College Writing Tips: Explain Yourself

My teaching career began in the fall of 1997 when a faculty member experienced a heartache about a week before the semester began. During the intervening years between then and today, my peers, colleagues, and even those in business & industry, have noticed a tremendous decline in people’s ability to write.

Recently, I spent many hours grading writing assignments. These writing assignments ran the gamut from “short answers” to “essay” to 3 page response-type papers. My response papers are based on listening to two podcasts. One podcast is an economics podcast discussing the geographic traits of snack food. The other podcast is a mesmerizing account of a couple of Americans traveling throughout a South Asian country.

The more I read, the more patterns in writing emerged. Not just patterns in though; writing involves considerable thinking. I tend to reason writing reveals thinking, how a person thinks, how a person organizes thoughts and information. Writing reveals a considerable amount of information about a person, and I can understand how writing makes people nervous. I’m nervous merely writing this post, but I’m dealing with it.

Writing for higher education doesn’t have to involve the level of stress people attach to writing assignments. Understanding some simple concepts, requirements, goals, and using the education which was provided from ages 6-18 (maybe 16 in Kentucky) can alleviate anxiety surrounding writing.

Below, I am going to walk through some of the common errors I find in writing. Not only will I identify errors but I’ll explain how to adjust thinking processes to help direct attention to formulating better academic responses to writing assignments.

College Writing Tip Nine: Explain Yourself

“Geography is important. I live in a town with many industries. Several restaurants serve ethnic good. I see people from different cultures at stores around town. The town does not have an airport. If I want to fly somewhere I can drive to a larger town and use the airport there. Flying from that airport is expensive, and there are only a few flights to a couple places. If I want to fly some place nice, I have to drive a while to the closest city. Now, that airport can take me anywhere I want to go.”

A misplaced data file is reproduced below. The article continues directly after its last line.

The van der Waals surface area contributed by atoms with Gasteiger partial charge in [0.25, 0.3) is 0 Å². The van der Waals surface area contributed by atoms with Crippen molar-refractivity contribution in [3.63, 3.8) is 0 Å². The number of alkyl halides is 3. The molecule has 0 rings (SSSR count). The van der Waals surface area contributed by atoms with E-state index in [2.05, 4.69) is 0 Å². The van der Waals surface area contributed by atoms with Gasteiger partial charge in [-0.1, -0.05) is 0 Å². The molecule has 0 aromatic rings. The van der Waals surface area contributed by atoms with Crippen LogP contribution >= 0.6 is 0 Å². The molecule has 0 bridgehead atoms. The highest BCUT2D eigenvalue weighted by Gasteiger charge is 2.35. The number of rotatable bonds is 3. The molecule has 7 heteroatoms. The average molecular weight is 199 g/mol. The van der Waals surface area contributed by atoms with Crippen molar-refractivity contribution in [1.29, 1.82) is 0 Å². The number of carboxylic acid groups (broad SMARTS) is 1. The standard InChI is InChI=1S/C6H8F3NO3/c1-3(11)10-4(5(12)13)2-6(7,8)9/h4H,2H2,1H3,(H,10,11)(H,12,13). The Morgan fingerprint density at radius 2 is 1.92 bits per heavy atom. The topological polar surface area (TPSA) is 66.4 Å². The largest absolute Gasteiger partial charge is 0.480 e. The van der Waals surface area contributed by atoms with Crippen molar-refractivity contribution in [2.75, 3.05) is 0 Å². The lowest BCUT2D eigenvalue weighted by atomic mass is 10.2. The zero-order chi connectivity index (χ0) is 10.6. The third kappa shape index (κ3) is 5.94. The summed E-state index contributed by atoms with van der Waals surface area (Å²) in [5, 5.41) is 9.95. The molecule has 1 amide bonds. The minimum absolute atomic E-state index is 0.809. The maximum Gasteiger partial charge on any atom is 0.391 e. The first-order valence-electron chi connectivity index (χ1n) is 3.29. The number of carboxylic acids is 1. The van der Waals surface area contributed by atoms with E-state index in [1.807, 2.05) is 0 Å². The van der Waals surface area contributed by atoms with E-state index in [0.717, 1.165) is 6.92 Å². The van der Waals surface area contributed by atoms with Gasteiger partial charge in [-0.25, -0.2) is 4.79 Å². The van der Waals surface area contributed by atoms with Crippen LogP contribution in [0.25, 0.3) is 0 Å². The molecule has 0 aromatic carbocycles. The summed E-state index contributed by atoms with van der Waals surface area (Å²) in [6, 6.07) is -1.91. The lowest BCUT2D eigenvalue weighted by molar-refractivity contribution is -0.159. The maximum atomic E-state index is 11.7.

What have I said?

Nothing. Absolutely nothing. A student writing the above for me is likely to get a zero; maybe a “1” for providing me with prose without grammatical errors.

Let’s try this assignment again.

“Geography is important. I live in a small town, Busbyville, Ky. Busbyville, Ky., has a population of about 20,000 people, which supports a variety of businesses and industries. A major auto part maker, Awesome Auto Parts, has a factory here. Their parts are transported by rail all over the United States to automakers, and part supply stores. The Busby County Airport is a local airport with one runway; connecting to other cities is basically non-existent unless a local pilot is hired. Residents of Busbyville can drive to Paducah, Ky., and fly out of Barkley Field to Louisville, Ky., or maybe St. Louis or Memphis. Flying from Paducah can be expensive, and the choices of destinations are limited. Busbyville residents often drive 2hrs to Nashville, Tn., and fly from Berry-Nashville Airport to cities all over the United States, like Atlanta, or Detroit. Atlanta and Detroit are common connections for flying to Europe, the Caribbean, or South America.”

See the difference?

Writing MUST include examples, real, explicit examples of knowledge. Students have no choice but to provide evidence of their knowledge. Faculty are obligated to grade based on the use of examples. Students are obligated to provide real, explicit details of their knowledge which provide faculty evidence of a student’s ability to apply knowledge.

Perhaps “obligated” is too strong. Obligation implies a lack of choice. Students always have a choice about how they choose to approach their homework, their work ethic, setting their own priorities. College students are adults. Many college students, fresh from high school, are still in their “high school state-of-mind” and fail to realize they have become adults once they reach college. Some students fresh from high school are also parents. I’ve not run across too many freshman men who admit to being fathers. The mothers are easy to spot; she is the one left holding the child, or children. But, being a parent and student is not an excuse for not paying attention to assignment instructions.

Welcome to adulthood.

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